Object detection based on convolutional neural networks is a hot research topic in computer vision. The illumination component in the image has a great impact on object detection, and it will cause a sharp decline in detection performance under low-light conditions. Using low-light image enhancement technique as a pre-processing mechanism can improve image quality and obtain better detection results.However, due to the complexity of low-light environments, the existing enhancement methods may have negative effects on some samples. Therefore, it is difficult to improve the overall detection performance in low-light conditions. In this paper, our goal is to use image enhancement to improve object detection performance rather than perceptual quality for humans. We propose a novel framework that combines low-light enhancement and object detection for end-to-end training. The framework can dynamically select different enhancement subnetworks for each sample to improve the performance of the detector. Our proposed method consists of two stage: the enhancement stage and the detection stage. The enhancement stage dynamically enhances the low-light images under the supervision of several enhancement methods and output corresponding weights. During the detection stage, the weights offers information on object classification to generate high-quality region proposals and in turn result in accurate detection. Our experiments present promising results, which show that the proposed method can significantly improve the detection performance in low-light environment.

Rethinking of Deep Models Parameters with Respect to Data Distribution

Shitala Prasad, Dongyun Lin, Yiqun Li, Sheng Dong, Zaw Min Oo
Track 3: Computer Vision Robotics and Intelligent Systems
Fri 15 Jan 2021 at 15:00 in session PS T3.10

Responsive image

Auto-TLDR; A progressive stepwise training strategy for deep neural networks

Underline Similar papers

The performance of deep learning models are driven by various parameters but to tune all of them every time, for every dataset, is a heuristic practice. In this paper, unlike the common practice of decaying the learning rate, we propose a step-wise training strategy where the learning rate and the batch size are tuned based on the dataset size. Here, the given dataset size is progressively increased during the training to boost the network performance without saturating the learning curve, after certain epochs. We conducted extensive experiments on multiple networks and datasets to validate the proposed training strategy. The experimental results proves our hypothesis that the learning rate, the batch size and the data size are interrelated and can improve the network accuracy if an optimal progressive stepwise training strategy is applied. The proposed strategy also the overall training computational cost is reduced.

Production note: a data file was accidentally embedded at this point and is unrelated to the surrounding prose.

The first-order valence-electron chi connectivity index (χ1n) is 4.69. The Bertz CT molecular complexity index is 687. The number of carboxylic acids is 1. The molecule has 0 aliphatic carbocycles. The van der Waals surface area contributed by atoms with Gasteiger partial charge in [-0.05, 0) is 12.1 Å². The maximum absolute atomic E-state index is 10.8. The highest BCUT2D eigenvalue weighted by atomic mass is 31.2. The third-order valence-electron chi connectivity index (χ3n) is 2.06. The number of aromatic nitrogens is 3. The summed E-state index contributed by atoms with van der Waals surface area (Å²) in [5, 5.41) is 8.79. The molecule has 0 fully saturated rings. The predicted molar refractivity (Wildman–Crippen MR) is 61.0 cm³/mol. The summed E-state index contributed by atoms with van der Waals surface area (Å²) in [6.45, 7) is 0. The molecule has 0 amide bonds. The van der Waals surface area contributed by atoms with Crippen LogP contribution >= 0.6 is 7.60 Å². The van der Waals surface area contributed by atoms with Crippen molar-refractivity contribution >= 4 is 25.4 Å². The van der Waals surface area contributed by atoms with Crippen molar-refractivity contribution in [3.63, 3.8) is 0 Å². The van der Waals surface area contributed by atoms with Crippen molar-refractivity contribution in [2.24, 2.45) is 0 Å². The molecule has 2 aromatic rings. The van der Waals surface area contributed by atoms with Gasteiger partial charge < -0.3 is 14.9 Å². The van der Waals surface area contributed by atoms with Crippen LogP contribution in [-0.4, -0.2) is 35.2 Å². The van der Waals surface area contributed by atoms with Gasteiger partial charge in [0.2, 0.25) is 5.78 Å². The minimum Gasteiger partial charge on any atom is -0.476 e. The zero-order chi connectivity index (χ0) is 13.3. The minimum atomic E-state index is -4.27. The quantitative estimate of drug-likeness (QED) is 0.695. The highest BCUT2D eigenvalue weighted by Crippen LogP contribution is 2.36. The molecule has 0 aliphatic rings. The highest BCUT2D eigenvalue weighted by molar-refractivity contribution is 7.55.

Revisiting Sequence-To-Sequence Video Object Segmentation with Multi-Task Loss and Skip-Memory

Fatemeh Azimi, Benjamin Bischke, Sebastian Palacio, Federico Raue, Jörn Hees, Andreas Dengel
Track 3: Computer Vision Robotics and Intelligent Systems
Fri 15 Jan 2021 at 16:00 in session PS T3.11

Responsive image

Auto-TLDR; Sequence-to-Sequence Learning for Video Object Segmentation

Underline Similar papers

Video Object Segmentation (VOS) is an active research area of the visual domain. One of its fundamental sub-tasks is semi-supervised / one-shot learning: given only the segmentation mask for the first frame, the task is to provide pixel-accurate masks for the object over the rest of the sequence. Despite much progress in the last years, we noticed that many of the existing approaches lose objects in longer sequences, especially when the object is small or briefly occluded. In this work, we build upon a sequence-to-sequence approach that employs an encoder-decoder architecture together with a memory module for exploiting the sequential data. We further improve this approach by proposing a model that manipulates multi-scale spatio-temporal information using memory-equipped skip connections. Furthermore, we incorporate an auxiliary task based on distance classification which greatly enhances the quality of edges in segmentation masks. We compare our approach to the state of the art and show considerable improvement in the contour accuracy metric and the overall segmentation accuracy.